The prolific, prizewinning military historian turns his attention to the Vietnam War.
Having defeated the French after a bitter war, Vietnamese forces under Ho Chi Minh expected to govern Vietnam, but in 1954, the Geneva Conference awarded them only the northern half. Ironically, Ho’s frustration was engineered by the Soviet Union and China, whose priority was to avoid intervention from the United States. Of course, the U.S. eventually intervened. Hastings (The Secret War: Spies, Ciphers, and Guerrillas, 1939-1945, 2016, etc.) lets no one off the hook. “In the years that followed the Geneva Accords,” he writes, “it was the misfortune of both Vietnams to fall into the hands of cruel and incompetent governments….The war that now gained momentum was one that neither side deserved to win.” The author brings his usual brilliant descriptive skills to the action, mixing individual anecdotes with big-picture considerations. Stupidity was rampant on both sides, and the North Vietnamese generalship was not immune; all combatants committed terrible atrocities. Hastings does not conceal his contempt for America’s anti-war movement. He makes a good case that fear of the draft stimulated many participants, and readers will squirm as he quotes many of its leaders’ praise of Ho and his freedom fighters. He also offers a virtuoso account of the 1968 Tet Offensive, which was a disaster for the North but convinced many hawks that the war was unwinnable. Richard Nixon’s election in 1968 showed that most Americans opposed a quick withdrawal, but his cynical goal (revealed by his own tapes) was to avoid blame for the inevitable communist victory, and he achieved it. No domino fell after 1975, as a united Vietnam faded into impoverished Stalinist isolation. The sole satisfying outcome of two recent American interventions in poor nations with incompetent governments is likely to be more superb histories by Hastings.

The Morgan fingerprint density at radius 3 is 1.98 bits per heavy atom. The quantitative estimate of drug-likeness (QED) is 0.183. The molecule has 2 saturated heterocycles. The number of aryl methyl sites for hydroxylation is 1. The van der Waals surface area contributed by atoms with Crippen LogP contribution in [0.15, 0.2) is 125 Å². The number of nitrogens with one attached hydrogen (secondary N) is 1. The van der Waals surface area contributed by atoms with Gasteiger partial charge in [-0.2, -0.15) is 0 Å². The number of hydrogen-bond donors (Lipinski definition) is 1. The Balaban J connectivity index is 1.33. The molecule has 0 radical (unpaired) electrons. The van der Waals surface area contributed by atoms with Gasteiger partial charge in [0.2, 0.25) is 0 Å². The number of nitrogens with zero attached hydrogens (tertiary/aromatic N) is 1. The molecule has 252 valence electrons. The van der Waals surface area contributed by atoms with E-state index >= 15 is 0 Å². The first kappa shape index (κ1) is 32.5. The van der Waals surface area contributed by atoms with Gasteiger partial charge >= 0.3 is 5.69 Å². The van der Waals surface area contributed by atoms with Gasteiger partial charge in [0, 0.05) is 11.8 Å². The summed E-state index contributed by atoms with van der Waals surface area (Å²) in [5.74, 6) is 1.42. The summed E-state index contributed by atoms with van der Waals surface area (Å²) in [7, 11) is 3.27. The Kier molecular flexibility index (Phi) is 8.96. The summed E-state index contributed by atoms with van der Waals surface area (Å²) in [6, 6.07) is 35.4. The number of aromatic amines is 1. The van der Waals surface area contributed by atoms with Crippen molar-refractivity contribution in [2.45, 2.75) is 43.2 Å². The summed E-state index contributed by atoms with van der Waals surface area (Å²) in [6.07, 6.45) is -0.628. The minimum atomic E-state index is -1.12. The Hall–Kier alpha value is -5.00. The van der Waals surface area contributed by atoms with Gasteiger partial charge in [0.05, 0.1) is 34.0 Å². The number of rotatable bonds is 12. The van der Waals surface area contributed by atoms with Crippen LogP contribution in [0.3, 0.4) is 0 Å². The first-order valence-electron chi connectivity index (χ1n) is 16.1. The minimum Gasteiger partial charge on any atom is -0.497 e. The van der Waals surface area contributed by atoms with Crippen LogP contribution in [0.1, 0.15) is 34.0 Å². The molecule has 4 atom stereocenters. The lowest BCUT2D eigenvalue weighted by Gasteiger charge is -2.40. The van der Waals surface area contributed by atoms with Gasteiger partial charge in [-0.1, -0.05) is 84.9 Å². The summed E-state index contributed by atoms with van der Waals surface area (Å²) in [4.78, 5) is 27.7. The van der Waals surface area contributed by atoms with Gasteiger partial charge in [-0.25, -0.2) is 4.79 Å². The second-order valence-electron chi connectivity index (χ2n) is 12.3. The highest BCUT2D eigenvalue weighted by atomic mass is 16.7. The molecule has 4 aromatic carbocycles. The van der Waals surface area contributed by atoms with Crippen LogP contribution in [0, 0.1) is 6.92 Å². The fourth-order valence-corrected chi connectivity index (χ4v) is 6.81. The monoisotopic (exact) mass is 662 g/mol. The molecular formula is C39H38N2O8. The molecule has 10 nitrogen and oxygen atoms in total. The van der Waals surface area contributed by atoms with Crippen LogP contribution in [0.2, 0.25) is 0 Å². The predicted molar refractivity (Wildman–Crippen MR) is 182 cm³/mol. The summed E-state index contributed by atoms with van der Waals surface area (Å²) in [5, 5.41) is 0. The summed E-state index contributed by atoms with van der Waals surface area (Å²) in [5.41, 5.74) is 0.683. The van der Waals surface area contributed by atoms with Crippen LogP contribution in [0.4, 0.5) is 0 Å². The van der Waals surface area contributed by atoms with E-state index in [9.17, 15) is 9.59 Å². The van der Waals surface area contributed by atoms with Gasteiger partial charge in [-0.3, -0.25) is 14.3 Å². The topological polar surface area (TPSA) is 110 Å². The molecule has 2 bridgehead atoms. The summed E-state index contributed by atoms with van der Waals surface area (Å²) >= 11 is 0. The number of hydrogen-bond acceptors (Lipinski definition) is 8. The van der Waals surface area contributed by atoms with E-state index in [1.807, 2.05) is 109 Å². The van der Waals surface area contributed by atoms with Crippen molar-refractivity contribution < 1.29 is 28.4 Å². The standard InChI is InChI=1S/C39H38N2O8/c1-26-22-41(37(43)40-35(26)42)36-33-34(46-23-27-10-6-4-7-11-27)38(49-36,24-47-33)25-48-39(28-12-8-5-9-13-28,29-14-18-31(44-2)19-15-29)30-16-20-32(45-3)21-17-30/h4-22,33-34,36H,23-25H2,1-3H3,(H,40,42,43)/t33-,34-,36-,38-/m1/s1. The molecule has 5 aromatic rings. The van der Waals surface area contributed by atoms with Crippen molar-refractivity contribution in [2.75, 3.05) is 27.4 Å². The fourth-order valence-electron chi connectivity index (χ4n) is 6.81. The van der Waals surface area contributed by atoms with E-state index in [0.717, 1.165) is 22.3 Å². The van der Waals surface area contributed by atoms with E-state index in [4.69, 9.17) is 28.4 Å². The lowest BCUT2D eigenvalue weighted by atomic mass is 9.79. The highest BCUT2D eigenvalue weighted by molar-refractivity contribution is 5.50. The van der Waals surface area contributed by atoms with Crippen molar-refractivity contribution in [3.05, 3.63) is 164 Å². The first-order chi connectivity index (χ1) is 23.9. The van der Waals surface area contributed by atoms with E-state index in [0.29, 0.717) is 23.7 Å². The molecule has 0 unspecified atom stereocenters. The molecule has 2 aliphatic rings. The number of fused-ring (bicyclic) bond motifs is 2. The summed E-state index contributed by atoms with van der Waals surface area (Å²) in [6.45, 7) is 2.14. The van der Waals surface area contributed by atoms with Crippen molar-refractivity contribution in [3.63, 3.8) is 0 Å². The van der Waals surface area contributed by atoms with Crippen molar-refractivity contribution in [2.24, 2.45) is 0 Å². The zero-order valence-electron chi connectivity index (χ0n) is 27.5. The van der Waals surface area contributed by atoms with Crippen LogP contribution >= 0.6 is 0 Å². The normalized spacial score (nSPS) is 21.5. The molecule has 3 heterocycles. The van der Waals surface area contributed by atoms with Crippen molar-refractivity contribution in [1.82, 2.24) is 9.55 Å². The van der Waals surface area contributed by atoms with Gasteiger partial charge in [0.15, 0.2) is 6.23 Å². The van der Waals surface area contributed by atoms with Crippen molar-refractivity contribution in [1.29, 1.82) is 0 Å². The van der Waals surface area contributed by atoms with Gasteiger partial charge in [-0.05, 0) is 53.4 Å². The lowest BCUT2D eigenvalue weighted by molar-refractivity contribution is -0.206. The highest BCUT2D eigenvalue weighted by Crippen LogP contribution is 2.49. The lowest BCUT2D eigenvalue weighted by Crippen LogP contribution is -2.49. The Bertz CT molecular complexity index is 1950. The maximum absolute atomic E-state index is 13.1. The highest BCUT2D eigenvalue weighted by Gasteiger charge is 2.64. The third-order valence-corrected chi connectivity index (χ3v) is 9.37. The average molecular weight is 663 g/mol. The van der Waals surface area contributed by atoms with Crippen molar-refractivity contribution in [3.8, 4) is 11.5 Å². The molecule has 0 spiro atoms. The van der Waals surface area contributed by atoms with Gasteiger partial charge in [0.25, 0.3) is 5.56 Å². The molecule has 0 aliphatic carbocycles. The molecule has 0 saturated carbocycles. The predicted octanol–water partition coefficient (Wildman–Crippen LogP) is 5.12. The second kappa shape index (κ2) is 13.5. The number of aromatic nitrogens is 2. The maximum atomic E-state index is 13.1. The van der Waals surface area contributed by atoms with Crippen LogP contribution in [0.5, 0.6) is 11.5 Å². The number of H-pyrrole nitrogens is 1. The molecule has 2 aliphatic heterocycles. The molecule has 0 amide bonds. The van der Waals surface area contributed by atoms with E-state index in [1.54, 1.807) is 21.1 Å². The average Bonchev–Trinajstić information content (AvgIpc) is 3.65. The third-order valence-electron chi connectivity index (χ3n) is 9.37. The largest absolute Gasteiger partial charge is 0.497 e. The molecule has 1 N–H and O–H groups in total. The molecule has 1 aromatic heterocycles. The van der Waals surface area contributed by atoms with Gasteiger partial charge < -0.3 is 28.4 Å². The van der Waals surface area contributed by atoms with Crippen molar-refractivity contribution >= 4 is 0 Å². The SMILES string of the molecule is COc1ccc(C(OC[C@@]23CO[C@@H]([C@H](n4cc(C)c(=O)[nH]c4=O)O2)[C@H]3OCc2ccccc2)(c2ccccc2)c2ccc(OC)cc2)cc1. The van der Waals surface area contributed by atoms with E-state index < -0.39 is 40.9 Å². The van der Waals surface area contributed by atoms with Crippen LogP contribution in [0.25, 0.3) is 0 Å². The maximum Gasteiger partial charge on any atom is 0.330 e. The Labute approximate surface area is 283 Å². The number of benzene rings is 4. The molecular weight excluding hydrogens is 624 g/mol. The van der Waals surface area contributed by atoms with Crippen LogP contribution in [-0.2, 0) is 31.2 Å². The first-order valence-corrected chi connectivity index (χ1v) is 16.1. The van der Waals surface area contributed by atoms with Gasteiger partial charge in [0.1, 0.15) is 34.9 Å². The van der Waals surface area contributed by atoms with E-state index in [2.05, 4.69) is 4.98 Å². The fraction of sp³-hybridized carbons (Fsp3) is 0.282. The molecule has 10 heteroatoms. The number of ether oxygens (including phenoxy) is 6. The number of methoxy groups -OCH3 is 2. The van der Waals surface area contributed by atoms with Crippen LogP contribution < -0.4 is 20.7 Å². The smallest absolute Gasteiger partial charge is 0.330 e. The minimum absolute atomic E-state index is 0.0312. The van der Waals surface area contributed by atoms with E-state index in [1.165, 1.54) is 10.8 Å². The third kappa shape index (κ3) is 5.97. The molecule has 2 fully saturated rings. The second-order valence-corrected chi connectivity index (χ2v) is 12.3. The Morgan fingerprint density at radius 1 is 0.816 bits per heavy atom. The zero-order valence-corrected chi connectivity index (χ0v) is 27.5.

A definitive history, gripping from start to finish but relentlessly disturbing.